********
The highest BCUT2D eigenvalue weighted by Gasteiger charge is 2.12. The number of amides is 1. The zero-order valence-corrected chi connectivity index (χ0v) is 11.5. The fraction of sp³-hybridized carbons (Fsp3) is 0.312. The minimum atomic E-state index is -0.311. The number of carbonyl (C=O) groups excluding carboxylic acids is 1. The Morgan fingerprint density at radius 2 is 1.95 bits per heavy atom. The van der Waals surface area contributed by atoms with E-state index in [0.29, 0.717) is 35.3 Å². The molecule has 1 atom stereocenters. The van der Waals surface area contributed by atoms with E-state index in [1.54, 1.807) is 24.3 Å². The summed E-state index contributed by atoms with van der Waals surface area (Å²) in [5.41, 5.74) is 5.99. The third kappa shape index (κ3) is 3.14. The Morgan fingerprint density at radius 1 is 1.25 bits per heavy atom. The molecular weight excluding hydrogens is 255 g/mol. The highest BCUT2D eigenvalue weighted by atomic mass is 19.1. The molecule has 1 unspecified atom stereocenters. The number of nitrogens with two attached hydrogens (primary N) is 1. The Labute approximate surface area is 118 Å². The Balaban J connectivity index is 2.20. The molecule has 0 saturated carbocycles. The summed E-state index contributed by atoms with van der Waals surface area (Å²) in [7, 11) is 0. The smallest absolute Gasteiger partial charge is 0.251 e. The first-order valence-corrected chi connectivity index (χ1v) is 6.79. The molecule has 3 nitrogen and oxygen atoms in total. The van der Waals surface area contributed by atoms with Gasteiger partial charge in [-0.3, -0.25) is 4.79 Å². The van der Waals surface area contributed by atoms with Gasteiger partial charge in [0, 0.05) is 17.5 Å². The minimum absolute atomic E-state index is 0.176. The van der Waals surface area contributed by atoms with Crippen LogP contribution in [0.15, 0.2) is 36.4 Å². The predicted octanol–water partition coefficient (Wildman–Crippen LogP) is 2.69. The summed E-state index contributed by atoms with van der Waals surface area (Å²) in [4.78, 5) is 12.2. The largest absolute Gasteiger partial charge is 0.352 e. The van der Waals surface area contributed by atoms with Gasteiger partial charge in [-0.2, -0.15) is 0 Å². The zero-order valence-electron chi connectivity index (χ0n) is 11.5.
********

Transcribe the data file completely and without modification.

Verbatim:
The highest BCUT2D eigenvalue weighted by Gasteiger charge is 2.12. The number of amides is 1. The zero-order valence-corrected chi connectivity index (χ0v) is 11.5. The fraction of sp³-hybridized carbons (Fsp3) is 0.312. The minimum atomic E-state index is -0.311. The number of carbonyl (C=O) groups excluding carboxylic acids is 1. The Morgan fingerprint density at radius 2 is 1.95 bits per heavy atom. The van der Waals surface area contributed by atoms with E-state index in [0.29, 0.717) is 35.3 Å². The molecule has 1 atom stereocenters. The van der Waals surface area contributed by atoms with E-state index in [1.54, 1.807) is 24.3 Å². The summed E-state index contributed by atoms with van der Waals surface area (Å²) in [5.41, 5.74) is 5.99. The third kappa shape index (κ3) is 3.14. The Morgan fingerprint density at radius 1 is 1.25 bits per heavy atom. The molecular weight excluding hydrogens is 255 g/mol. The highest BCUT2D eigenvalue weighted by atomic mass is 19.1. The molecule has 1 unspecified atom stereocenters. The number of nitrogens with two attached hydrogens (primary N) is 1. The Labute approximate surface area is 118 Å². The Balaban J connectivity index is 2.20. The molecule has 0 saturated carbocycles. The summed E-state index contributed by atoms with van der Waals surface area (Å²) in [7, 11) is 0. The smallest absolute Gasteiger partial charge is 0.251 e. The first-order valence-corrected chi connectivity index (χ1v) is 6.79. The molecule has 3 nitrogen and oxygen atoms in total. The van der Waals surface area contributed by atoms with Gasteiger partial charge in [-0.3, -0.25) is 4.79 Å². The van der Waals surface area contributed by atoms with Gasteiger partial charge in [0, 0.05) is 17.5 Å². The minimum absolute atomic E-state index is 0.176. The van der Waals surface area contributed by atoms with Crippen LogP contribution in [0.15, 0.2) is 36.4 Å². The predicted octanol–water partition coefficient (Wildman–Crippen LogP) is 2.69. The summed E-state index contributed by atoms with van der Waals surface area (Å²) in [4.78, 5) is 12.2. The largest absolute Gasteiger partial charge is 0.352 e. The van der Waals surface area contributed by atoms with Gasteiger partial charge in [-0.2, -0.15) is 0 Å². The zero-order valence-electron chi connectivity index (χ0n) is 11.5.